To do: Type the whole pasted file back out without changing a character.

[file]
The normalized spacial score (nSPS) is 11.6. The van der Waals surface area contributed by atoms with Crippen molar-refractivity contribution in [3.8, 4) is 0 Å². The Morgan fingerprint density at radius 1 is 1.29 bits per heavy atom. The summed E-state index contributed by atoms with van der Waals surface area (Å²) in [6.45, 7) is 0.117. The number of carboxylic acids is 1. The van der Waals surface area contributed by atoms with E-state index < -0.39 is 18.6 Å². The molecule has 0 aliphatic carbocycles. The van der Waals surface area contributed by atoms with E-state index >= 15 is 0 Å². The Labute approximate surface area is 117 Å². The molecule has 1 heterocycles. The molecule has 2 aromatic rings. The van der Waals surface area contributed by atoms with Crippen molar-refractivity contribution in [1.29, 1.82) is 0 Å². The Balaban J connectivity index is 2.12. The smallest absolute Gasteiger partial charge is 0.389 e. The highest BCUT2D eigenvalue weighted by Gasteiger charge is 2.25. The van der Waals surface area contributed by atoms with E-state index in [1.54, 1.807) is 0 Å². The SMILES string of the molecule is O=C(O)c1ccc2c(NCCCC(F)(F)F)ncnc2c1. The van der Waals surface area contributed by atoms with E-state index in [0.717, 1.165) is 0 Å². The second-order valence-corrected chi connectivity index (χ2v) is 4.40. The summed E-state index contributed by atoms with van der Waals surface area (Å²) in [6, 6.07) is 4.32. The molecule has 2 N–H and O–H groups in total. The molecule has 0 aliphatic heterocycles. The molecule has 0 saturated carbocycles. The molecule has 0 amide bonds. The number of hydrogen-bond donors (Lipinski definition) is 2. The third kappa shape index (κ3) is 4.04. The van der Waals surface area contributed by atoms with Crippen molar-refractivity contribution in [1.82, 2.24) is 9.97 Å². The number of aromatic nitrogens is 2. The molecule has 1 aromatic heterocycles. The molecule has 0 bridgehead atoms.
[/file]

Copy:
The normalized spacial score (nSPS) is 11.6. The van der Waals surface area contributed by atoms with Crippen molar-refractivity contribution in [3.8, 4) is 0 Å². The Morgan fingerprint density at radius 1 is 1.29 bits per heavy atom. The summed E-state index contributed by atoms with van der Waals surface area (Å²) in [6.45, 7) is 0.117. The number of carboxylic acids is 1. The van der Waals surface area contributed by atoms with E-state index < -0.39 is 18.6 Å². The molecule has 0 aliphatic carbocycles. The van der Waals surface area contributed by atoms with E-state index >= 15 is 0 Å². The Labute approximate surface area is 117 Å². The molecule has 1 heterocycles. The molecule has 2 aromatic rings. The van der Waals surface area contributed by atoms with Crippen molar-refractivity contribution in [1.29, 1.82) is 0 Å². The Balaban J connectivity index is 2.12. The smallest absolute Gasteiger partial charge is 0.389 e. The highest BCUT2D eigenvalue weighted by Gasteiger charge is 2.25. The van der Waals surface area contributed by atoms with E-state index in [1.54, 1.807) is 0 Å². The SMILES string of the molecule is O=C(O)c1ccc2c(NCCCC(F)(F)F)ncnc2c1. The van der Waals surface area contributed by atoms with E-state index in [0.717, 1.165) is 0 Å². The second-order valence-corrected chi connectivity index (χ2v) is 4.40. The summed E-state index contributed by atoms with van der Waals surface area (Å²) in [6, 6.07) is 4.32. The molecule has 2 N–H and O–H groups in total. The molecule has 0 aliphatic heterocycles. The molecule has 0 saturated carbocycles. The molecule has 0 amide bonds. The number of hydrogen-bond donors (Lipinski definition) is 2. The third kappa shape index (κ3) is 4.04. The van der Waals surface area contributed by atoms with Crippen molar-refractivity contribution in [1.82, 2.24) is 9.97 Å². The number of aromatic nitrogens is 2. The molecule has 1 aromatic heterocycles. The molecule has 0 bridgehead atoms.